One of the reasons my wife and I travel is because we choose never to stop learning about the world around us. While the distance between the small suburban neighbourhood we call home and the exotic locales described by magazine articles or showcased in a major movie production may be large, the world is made smaller by increasingly affordable methods of transportation (taking us to the places we want to visit) and increasingly rich methods of communication (connecting us with people from the places we want to visit).
The wonders of the online world aside (social media in particular), we have found that travel better informs us about our more familiar surroundings, Canada’s capital city, Ottawa. Whether it be a weekend visit to a more metropolitan city just a five-hour drive away or weeks-long visit to a more exotic destination requiring an overnight flight across an ocean, travel provides a contrasting perspective. You experience first-hand how people in other places live and interact with one another and their surroundings. You can establish relationships with peoples and places. You can learn locals’ stories and understand the context in which they are told. Of course, you also create your own stories, temporarily immersing yourself in other cultures.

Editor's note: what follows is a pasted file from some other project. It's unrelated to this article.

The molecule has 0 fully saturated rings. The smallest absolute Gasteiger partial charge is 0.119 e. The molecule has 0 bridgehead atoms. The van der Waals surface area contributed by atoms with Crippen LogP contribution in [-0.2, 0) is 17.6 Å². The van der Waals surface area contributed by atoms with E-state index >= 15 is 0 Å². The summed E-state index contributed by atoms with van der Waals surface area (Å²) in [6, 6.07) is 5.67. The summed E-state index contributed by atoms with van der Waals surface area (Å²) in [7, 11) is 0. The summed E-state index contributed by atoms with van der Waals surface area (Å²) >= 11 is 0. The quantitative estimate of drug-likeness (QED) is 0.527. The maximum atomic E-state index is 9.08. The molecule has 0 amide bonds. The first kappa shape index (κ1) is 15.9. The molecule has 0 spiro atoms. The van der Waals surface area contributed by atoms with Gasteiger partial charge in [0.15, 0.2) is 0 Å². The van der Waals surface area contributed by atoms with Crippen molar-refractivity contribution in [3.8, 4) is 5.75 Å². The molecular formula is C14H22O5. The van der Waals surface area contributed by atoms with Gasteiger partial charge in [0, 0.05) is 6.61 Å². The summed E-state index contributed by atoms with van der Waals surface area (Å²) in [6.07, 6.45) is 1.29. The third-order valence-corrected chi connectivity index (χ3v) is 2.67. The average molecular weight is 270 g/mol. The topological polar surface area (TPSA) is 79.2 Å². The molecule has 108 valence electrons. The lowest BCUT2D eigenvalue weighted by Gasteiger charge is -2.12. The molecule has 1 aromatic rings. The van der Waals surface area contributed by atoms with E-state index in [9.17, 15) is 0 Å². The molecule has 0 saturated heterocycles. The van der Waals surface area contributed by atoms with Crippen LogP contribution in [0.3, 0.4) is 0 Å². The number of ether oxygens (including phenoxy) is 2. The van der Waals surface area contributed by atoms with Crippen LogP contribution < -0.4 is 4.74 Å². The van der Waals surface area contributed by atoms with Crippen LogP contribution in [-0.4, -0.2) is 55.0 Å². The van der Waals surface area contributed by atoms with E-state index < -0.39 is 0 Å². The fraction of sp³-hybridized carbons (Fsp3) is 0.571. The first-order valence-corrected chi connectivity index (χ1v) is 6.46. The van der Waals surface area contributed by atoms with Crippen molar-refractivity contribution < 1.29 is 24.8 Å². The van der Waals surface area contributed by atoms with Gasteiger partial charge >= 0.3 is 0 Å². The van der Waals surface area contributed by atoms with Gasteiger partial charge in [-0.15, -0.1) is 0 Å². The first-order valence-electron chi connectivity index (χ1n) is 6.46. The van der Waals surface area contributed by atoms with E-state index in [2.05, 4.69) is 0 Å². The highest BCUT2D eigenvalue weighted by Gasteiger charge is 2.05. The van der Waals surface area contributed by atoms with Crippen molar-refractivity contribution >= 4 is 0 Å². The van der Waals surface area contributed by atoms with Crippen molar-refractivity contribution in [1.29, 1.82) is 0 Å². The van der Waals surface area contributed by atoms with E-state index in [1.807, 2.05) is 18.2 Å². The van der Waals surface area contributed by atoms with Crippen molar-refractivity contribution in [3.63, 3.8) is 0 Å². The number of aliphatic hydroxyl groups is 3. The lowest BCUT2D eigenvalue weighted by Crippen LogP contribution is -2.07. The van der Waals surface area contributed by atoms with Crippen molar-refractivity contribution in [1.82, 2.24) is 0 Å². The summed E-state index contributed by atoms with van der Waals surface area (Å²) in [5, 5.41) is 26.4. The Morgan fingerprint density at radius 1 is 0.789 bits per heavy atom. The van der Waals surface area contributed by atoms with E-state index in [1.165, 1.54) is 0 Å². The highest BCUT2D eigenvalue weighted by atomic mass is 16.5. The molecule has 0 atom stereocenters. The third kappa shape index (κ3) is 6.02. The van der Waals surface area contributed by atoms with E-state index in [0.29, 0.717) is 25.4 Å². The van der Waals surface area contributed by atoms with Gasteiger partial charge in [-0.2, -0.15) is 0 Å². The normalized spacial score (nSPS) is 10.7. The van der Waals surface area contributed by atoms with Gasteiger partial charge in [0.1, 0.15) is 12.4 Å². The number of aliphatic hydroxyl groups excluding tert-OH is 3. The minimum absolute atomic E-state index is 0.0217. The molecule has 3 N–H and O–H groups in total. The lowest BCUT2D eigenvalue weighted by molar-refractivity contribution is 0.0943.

In many ways, travel contributes to your sense of identity, diversifying your frames of reference.
From experience, well-traveled people we’ve met tended to be patient, resourceful, and thoughtful. They were self-confident without seeming arrogant. The were multi-lingual. They were generous of their expertise, sharing tips for where to go next, how to get there, and what to see upon arrival.